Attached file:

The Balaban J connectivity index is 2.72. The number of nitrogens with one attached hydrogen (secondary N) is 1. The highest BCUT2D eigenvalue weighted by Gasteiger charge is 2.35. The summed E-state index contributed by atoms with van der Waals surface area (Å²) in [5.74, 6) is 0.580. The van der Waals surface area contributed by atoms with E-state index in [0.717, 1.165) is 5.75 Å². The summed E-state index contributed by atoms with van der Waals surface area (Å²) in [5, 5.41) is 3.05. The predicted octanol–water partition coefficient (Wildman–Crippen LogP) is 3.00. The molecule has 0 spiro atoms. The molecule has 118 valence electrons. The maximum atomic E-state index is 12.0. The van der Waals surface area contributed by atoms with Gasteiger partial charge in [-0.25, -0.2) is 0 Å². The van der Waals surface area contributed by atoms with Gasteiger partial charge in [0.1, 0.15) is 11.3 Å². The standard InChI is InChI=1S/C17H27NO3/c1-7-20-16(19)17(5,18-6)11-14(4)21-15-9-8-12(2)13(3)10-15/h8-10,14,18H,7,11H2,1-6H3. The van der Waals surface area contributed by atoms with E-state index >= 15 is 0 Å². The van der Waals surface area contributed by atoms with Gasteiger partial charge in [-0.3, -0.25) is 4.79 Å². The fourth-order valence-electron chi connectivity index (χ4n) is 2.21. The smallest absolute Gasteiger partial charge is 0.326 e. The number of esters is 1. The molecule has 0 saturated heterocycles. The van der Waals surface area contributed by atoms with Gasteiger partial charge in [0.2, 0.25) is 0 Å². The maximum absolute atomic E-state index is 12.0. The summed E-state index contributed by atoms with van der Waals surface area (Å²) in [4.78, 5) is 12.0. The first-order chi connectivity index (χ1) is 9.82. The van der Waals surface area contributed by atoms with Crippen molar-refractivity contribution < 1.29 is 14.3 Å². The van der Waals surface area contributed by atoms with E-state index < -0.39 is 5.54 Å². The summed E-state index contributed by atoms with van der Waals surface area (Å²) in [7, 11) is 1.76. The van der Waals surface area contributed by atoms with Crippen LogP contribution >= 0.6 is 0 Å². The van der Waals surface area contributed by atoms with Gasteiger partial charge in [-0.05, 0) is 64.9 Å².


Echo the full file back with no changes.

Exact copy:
The Balaban J connectivity index is 2.72. The number of nitrogens with one attached hydrogen (secondary N) is 1. The highest BCUT2D eigenvalue weighted by Gasteiger charge is 2.35. The summed E-state index contributed by atoms with van der Waals surface area (Å²) in [5.74, 6) is 0.580. The van der Waals surface area contributed by atoms with E-state index in [0.717, 1.165) is 5.75 Å². The summed E-state index contributed by atoms with van der Waals surface area (Å²) in [5, 5.41) is 3.05. The predicted octanol–water partition coefficient (Wildman–Crippen LogP) is 3.00. The molecule has 0 spiro atoms. The molecule has 118 valence electrons. The maximum atomic E-state index is 12.0. The van der Waals surface area contributed by atoms with Gasteiger partial charge in [-0.25, -0.2) is 0 Å². The van der Waals surface area contributed by atoms with Gasteiger partial charge in [0.1, 0.15) is 11.3 Å². The standard InChI is InChI=1S/C17H27NO3/c1-7-20-16(19)17(5,18-6)11-14(4)21-15-9-8-12(2)13(3)10-15/h8-10,14,18H,7,11H2,1-6H3. The van der Waals surface area contributed by atoms with E-state index >= 15 is 0 Å². The van der Waals surface area contributed by atoms with Gasteiger partial charge in [-0.3, -0.25) is 4.79 Å². The fourth-order valence-electron chi connectivity index (χ4n) is 2.21. The smallest absolute Gasteiger partial charge is 0.326 e. The number of esters is 1. The molecule has 0 saturated heterocycles. The van der Waals surface area contributed by atoms with Gasteiger partial charge in [0.2, 0.25) is 0 Å². The maximum absolute atomic E-state index is 12.0. The summed E-state index contributed by atoms with van der Waals surface area (Å²) in [4.78, 5) is 12.0. The first-order chi connectivity index (χ1) is 9.82. The van der Waals surface area contributed by atoms with Crippen molar-refractivity contribution < 1.29 is 14.3 Å². The van der Waals surface area contributed by atoms with E-state index < -0.39 is 5.54 Å². The summed E-state index contributed by atoms with van der Waals surface area (Å²) in [7, 11) is 1.76. The van der Waals surface area contributed by atoms with Crippen LogP contribution >= 0.6 is 0 Å². The van der Waals surface area contributed by atoms with Gasteiger partial charge in [-0.05, 0) is 64.9 Å².